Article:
When I fit the mock-up there was really only one issue- 1950s undergarments. My body does not ascribe to the 1950s bust shape (waaaay up high and crammed together). I’m not sure what type of girdle-bra combo I would need to get my chest in those bust darts, but I consider it dressing up to wear an underwire bra instead of a sports bra, so I moved the bust point lower and adjusted the two darts accordingly.

Everything else fit surprisingly well, but I lengthened it about 2″. I thought making the shortest skirt might be too short to wear as a dress because the shorter dress is pictured over pants in the original 1950s pattern illustration. My plan is to wear the short dress as a dress, not an apron. So, I added as much length as I could with my fabric, about 2″. My plan B was that I could put in a 2″ hem if the length looked strange.

In the muslin mock-up, the top of my bra showed a touch in the center back, but I did not make any alterations to the pattern. The actual fabric is much stronger than the muslin, and the red trim gives some weight so the fabric doesn’t fold back. So it overlaps enough to hide my bra.


I followed the instructions for the most part, but of course I added French seams. I also disregarded the directions to utilize hem tape to keep the waist from growing. I am hoping the French seams will do as much or more than hem tape would, we shall see. Simple construction: darts, seams, bias tape, hem. I finished the darts by hand, tying the knot in threads under the dart.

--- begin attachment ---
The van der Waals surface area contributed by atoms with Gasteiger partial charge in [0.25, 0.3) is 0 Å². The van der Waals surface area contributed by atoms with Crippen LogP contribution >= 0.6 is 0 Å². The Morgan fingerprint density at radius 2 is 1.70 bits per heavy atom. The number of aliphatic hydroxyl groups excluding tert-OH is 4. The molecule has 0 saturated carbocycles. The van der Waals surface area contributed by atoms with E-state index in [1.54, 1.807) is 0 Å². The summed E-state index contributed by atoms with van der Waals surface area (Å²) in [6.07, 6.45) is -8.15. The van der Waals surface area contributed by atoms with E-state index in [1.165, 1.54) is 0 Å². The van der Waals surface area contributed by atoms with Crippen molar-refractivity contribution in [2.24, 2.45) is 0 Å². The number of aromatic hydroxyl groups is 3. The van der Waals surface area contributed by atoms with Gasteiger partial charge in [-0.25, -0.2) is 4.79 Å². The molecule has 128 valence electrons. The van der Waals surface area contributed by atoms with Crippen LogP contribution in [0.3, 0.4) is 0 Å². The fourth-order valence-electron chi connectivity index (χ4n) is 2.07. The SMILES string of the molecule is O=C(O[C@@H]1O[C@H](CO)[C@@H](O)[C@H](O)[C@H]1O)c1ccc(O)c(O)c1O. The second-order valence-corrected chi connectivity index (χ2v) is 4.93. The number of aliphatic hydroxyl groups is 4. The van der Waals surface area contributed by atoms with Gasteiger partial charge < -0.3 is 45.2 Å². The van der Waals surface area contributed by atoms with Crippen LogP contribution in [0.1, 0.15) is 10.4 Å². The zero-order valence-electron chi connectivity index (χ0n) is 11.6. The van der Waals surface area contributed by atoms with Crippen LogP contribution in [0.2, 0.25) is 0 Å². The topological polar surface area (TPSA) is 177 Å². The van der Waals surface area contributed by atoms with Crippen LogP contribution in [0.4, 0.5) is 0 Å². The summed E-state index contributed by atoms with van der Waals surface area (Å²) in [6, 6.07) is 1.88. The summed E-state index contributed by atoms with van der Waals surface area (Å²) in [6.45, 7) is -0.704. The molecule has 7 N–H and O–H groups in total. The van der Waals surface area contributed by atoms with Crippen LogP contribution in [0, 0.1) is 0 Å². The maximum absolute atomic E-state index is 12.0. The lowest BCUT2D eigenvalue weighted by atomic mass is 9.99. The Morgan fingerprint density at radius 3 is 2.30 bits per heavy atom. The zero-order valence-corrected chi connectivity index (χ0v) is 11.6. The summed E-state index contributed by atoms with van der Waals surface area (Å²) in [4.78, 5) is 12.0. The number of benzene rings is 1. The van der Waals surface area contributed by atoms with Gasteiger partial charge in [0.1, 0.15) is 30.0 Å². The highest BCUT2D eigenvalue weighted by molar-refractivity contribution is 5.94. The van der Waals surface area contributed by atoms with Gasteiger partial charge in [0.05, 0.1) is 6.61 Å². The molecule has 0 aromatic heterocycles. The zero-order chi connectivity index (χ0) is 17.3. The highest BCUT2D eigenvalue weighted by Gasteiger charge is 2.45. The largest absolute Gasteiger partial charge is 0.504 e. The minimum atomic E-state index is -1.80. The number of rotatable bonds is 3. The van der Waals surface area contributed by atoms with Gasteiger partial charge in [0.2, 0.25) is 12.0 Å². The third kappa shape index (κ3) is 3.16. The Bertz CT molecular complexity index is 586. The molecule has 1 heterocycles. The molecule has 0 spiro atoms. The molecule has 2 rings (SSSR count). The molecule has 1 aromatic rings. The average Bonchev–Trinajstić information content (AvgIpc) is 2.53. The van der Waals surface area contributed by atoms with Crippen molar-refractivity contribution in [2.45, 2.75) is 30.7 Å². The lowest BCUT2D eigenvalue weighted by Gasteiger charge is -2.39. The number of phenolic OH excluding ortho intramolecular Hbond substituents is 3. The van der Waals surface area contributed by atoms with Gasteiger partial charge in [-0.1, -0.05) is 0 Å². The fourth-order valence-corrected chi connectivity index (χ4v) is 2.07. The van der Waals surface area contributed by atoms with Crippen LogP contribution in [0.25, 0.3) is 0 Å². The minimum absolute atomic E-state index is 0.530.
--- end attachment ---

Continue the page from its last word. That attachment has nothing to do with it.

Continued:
One change that I made was to use 1/4″ bias tape instead of 1/2″ for a more delicate look. retro-dress-pocket.jpg

When I was making this, I realized how much I have missed darts. Everything I wear is a T-shirt or tank top. The tailoring of good darts just makes me stand with better posture and feel more put together.

The front bodice is very plain and I considered adding some design to it, like a cutout in the front or some different straps, but I thought I would just make once through super-basic and see how it turned out.

The pattern instructions–which I disregarded–said to let the dress hang overnight before hemming. At the back, the hem ends droops really long and I needed to seam rip and rehem 8″ or so on either end of the skirt about 2″ shorter on the edge, tapering to nothing at 8″ in from the edge

All in all I think it is really cute. If I make it again, I will definitely add side seams and remove that annoying center front seam, although nobody else seems to notice that. I could remove some volume and make it more of an A-line, too. I think there is also an opportunity to reverse the look and have the V in front rather than in back. My husband thinks the front it a little plain, but I think with the red trim pockets and red tie in the front, it needs a little moment of calm and simplicity.

Before it was completed, a friend saw it hanging by the iron and thought it was a housecoat or apron. Which I can’t say for sure wasn’t the original spirit of the garment. I think as a finished dress, it is cute and will be a great fabric for summer.